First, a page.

Once upon a time, in a faraway land called Texas, somebody built a building. It was a very nice three-story brick building, with doors and windows and a staircase. There were six windows facing the street on each floor, and a lovely eyebrow peak across the top of the roofline. It did have one tiny problem. It was located at a ridiculously complicated intersection of streets on the very spot where downtown Houston collided with the Fifth Ward.
Houston was a railroad town back then, in 1894, and thousands of workers needed a place to live. They needed a grocery store, a cigar shop, a dry goods emporium and a barber. They even needed a saloon or two. They needed all this within walking distance of the rail yards.
It may have been the saloon-keeper who actually built this nice brick building, because he was the first one listed in the city directory as an occupant. His name was Thomas J. Short. He was soon followed by an establishment called the Fifth Ward Hotel, managed by Wheeler H. Bartholomew. Mr. Bartholomew apparently moved to Beaumont after only a few months, and a veritable parade of proprietors kept the hotel open for the next fifty years or so.
In 1897, W.E. Carter was the boss, and in 1899 Walter Colby took over. Finally, in 1900, a Mrs. Laura A. Belknap took charge, changed the name of the place, and established some “law and order”. She must’ve been successful, because the Belknap Hotel survived until 1907. By then, some other stores had moved in next-door, and the railroad workers now had their cigar shop, grocery, and barber.
But this second period of stability was not to last either. Railroad workers must be terrible hotel guests, because the parade of managers continued. Then came the Brooklyn Hotel, around 1907. It was managed by R.R. Baldwin, Augustus Richards, Joseph F. Webb, Robert T. Day and Mrs. Alice DeSmedt before it met its demise around 1914. That’s at least one proprietor per year, and there may have been more.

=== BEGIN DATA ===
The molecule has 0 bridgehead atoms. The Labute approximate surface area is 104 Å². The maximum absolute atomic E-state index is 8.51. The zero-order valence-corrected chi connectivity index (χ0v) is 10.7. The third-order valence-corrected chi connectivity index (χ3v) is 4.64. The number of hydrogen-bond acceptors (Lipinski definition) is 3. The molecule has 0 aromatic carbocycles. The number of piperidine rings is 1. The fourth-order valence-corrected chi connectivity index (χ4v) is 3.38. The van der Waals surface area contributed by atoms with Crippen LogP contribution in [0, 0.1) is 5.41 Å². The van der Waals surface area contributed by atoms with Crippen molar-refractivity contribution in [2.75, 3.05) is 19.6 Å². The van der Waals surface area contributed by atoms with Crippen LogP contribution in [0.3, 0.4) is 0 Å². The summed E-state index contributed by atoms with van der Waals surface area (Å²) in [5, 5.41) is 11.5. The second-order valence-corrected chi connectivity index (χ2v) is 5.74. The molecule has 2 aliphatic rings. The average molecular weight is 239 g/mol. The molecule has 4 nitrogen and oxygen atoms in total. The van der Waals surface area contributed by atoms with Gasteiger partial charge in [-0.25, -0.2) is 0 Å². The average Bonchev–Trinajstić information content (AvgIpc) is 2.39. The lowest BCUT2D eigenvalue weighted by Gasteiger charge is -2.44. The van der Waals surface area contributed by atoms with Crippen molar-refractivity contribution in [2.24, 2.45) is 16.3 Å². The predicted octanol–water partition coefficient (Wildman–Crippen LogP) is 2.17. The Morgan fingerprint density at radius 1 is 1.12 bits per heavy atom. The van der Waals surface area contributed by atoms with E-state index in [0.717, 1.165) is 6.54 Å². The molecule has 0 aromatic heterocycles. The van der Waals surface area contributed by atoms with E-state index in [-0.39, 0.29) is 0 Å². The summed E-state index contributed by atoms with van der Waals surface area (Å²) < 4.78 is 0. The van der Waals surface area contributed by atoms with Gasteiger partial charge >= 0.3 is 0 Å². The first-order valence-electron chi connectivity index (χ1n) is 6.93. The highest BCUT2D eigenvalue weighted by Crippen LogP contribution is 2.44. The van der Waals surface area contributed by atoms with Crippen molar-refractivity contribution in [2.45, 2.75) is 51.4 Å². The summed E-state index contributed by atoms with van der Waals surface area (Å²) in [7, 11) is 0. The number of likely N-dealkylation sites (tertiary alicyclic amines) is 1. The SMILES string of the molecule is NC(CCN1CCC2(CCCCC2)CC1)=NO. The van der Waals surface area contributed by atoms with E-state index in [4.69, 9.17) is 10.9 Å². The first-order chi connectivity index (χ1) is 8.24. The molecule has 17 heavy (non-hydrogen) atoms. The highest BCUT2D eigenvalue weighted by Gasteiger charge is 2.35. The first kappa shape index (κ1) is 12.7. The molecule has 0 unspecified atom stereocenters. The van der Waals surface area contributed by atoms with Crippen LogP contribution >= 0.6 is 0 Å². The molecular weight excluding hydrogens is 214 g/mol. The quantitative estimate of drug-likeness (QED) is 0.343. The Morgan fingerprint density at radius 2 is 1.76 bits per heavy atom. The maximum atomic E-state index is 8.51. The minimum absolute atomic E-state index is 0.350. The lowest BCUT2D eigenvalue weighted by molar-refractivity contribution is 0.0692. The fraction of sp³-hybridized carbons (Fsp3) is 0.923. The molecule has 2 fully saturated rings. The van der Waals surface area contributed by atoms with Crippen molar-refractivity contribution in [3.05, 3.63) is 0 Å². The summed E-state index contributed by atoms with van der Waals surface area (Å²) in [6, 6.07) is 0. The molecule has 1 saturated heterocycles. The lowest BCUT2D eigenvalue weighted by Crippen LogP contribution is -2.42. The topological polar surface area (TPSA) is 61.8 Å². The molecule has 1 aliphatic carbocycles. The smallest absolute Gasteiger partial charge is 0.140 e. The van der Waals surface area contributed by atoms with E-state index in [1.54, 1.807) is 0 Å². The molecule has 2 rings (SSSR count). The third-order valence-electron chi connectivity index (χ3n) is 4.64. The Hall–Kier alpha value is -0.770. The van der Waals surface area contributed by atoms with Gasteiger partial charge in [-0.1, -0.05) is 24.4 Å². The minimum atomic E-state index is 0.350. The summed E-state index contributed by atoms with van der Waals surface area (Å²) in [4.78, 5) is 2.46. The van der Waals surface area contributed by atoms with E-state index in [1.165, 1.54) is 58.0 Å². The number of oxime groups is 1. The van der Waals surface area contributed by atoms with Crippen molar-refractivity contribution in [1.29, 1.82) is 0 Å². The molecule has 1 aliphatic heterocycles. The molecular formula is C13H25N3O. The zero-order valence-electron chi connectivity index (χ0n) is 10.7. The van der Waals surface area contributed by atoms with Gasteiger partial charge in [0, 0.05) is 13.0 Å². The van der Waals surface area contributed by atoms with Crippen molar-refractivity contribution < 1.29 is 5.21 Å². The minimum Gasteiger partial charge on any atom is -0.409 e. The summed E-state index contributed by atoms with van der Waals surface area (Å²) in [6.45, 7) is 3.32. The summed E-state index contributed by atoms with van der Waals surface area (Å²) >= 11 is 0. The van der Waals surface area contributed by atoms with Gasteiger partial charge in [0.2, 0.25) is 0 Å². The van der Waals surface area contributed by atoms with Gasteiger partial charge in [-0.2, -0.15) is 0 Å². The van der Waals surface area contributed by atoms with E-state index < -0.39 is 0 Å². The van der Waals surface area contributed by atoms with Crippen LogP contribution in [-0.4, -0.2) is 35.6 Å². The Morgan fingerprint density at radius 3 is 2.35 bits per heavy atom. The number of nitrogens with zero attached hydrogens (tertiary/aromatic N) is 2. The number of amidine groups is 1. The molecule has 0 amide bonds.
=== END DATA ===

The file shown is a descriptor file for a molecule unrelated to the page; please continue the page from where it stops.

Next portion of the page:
In 1915, the name was changed to the Phoenix Hotel, but the parade continued. William and Etta Cole were proprietors for a while, and a firm called McPearson & Morgan made a brief attempt at management, but by the time the 1930 census-takers knocked on the door, it was a nameless boardinghouse managed by Fay Schroeder, with only ten residents.
During the 1930s, 40s and 50s, it changed addresses with every directory. Sometimes it was on Nance Street, sometimes on Walnut or Rothwell or North San Jacinto. There really wasn’t any way to tell which building it was except that it was the only one near that intersection that had multiple tenants. It was called a rooming house, a boardinghouse, an apartment building and occasionally a hotel. Another clue was the fact that it sat across the street from Blair’s Sanitarium, which existed from 1900 to the 1930s, and Dr. Blair’s listing was fairly predictable.
During the 1960s and 1970s, it was apparently owned and operated by McFarland Industries, Inc., which manufactured pumps for the petrochemical industry and brought an end to more than fifty years of multi-unit housing.
Today, the building still stands, hardly recognizable, on that same strange corner. Two businesses claim to be the site of the original Fifth Ward Hotel, and based on extensive city directory and census research, we may never know the truth.